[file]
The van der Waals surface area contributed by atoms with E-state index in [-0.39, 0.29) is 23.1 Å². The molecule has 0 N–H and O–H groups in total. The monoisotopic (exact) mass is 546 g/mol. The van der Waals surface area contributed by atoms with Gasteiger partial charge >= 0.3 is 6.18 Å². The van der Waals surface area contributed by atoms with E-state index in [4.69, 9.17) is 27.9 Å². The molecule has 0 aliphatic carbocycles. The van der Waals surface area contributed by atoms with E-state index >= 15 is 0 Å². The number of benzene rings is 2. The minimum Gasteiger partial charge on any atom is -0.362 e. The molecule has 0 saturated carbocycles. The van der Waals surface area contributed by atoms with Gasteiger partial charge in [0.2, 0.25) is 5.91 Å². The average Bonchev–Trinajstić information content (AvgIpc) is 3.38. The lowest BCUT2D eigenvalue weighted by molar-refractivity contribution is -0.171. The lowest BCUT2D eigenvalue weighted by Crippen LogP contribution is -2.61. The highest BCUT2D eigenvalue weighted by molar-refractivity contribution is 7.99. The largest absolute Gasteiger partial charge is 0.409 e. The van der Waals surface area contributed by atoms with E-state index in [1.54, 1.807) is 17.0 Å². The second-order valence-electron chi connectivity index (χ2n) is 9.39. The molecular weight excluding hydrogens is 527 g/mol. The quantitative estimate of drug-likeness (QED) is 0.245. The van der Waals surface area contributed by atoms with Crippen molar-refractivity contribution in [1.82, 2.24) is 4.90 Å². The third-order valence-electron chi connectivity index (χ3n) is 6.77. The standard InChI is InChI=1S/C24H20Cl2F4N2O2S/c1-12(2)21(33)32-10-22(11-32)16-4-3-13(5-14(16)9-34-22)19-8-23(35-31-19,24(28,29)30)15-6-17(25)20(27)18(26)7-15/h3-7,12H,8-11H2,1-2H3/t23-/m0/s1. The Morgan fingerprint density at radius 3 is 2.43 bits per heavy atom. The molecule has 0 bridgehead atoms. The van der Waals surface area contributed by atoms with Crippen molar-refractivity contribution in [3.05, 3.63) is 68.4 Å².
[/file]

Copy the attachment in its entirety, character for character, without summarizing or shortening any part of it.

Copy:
The van der Waals surface area contributed by atoms with E-state index in [-0.39, 0.29) is 23.1 Å². The molecule has 0 N–H and O–H groups in total. The monoisotopic (exact) mass is 546 g/mol. The van der Waals surface area contributed by atoms with Gasteiger partial charge >= 0.3 is 6.18 Å². The van der Waals surface area contributed by atoms with E-state index in [4.69, 9.17) is 27.9 Å². The molecule has 0 aliphatic carbocycles. The van der Waals surface area contributed by atoms with E-state index >= 15 is 0 Å². The number of benzene rings is 2. The minimum Gasteiger partial charge on any atom is -0.362 e. The molecule has 0 saturated carbocycles. The van der Waals surface area contributed by atoms with Gasteiger partial charge in [0.2, 0.25) is 5.91 Å². The average Bonchev–Trinajstić information content (AvgIpc) is 3.38. The lowest BCUT2D eigenvalue weighted by molar-refractivity contribution is -0.171. The lowest BCUT2D eigenvalue weighted by Crippen LogP contribution is -2.61. The highest BCUT2D eigenvalue weighted by molar-refractivity contribution is 7.99. The largest absolute Gasteiger partial charge is 0.409 e. The van der Waals surface area contributed by atoms with E-state index in [1.54, 1.807) is 17.0 Å². The second-order valence-electron chi connectivity index (χ2n) is 9.39. The molecular weight excluding hydrogens is 527 g/mol. The quantitative estimate of drug-likeness (QED) is 0.245. The van der Waals surface area contributed by atoms with Crippen molar-refractivity contribution in [1.82, 2.24) is 4.90 Å². The third-order valence-electron chi connectivity index (χ3n) is 6.77. The standard InChI is InChI=1S/C24H20Cl2F4N2O2S/c1-12(2)21(33)32-10-22(11-32)16-4-3-13(5-14(16)9-34-22)19-8-23(35-31-19,24(28,29)30)15-6-17(25)20(27)18(26)7-15/h3-7,12H,8-11H2,1-2H3/t23-/m0/s1. The Morgan fingerprint density at radius 3 is 2.43 bits per heavy atom. The molecule has 0 bridgehead atoms. The van der Waals surface area contributed by atoms with Crippen molar-refractivity contribution in [3.05, 3.63) is 68.4 Å².